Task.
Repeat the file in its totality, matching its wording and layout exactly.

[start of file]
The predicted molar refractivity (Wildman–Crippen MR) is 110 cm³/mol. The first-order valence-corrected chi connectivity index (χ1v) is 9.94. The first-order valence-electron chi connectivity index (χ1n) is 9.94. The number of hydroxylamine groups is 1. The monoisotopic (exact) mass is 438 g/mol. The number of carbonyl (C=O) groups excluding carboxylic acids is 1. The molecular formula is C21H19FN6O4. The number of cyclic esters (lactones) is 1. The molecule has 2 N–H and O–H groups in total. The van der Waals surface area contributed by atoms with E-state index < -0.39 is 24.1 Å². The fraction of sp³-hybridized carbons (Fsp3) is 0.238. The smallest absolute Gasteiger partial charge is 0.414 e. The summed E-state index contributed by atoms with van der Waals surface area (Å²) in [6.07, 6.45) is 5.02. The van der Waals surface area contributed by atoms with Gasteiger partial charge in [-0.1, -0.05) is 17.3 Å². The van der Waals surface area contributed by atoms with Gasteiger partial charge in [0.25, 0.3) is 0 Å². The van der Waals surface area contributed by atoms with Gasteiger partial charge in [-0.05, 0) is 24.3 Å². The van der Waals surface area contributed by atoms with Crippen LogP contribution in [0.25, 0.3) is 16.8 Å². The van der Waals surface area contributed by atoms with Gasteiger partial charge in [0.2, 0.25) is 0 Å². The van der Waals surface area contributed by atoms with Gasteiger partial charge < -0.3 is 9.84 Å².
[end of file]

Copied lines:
The predicted molar refractivity (Wildman–Crippen MR) is 110 cm³/mol. The first-order valence-corrected chi connectivity index (χ1v) is 9.94. The first-order valence-electron chi connectivity index (χ1n) is 9.94. The number of hydroxylamine groups is 1. The monoisotopic (exact) mass is 438 g/mol. The number of carbonyl (C=O) groups excluding carboxylic acids is 1. The molecular formula is C21H19FN6O4. The number of cyclic esters (lactones) is 1. The molecule has 2 N–H and O–H groups in total. The van der Waals surface area contributed by atoms with E-state index < -0.39 is 24.1 Å². The fraction of sp³-hybridized carbons (Fsp3) is 0.238. The smallest absolute Gasteiger partial charge is 0.414 e. The summed E-state index contributed by atoms with van der Waals surface area (Å²) in [6.07, 6.45) is 5.02. The van der Waals surface area contributed by atoms with Gasteiger partial charge in [-0.1, -0.05) is 17.3 Å². The van der Waals surface area contributed by atoms with Gasteiger partial charge in [0.25, 0.3) is 0 Å². The van der Waals surface area contributed by atoms with Gasteiger partial charge in [-0.05, 0) is 24.3 Å². The van der Waals surface area contributed by atoms with Crippen LogP contribution in [0.25, 0.3) is 16.8 Å². The van der Waals surface area contributed by atoms with Gasteiger partial charge in [0.2, 0.25) is 0 Å². The van der Waals surface area contributed by atoms with Gasteiger partial charge < -0.3 is 9.84 Å².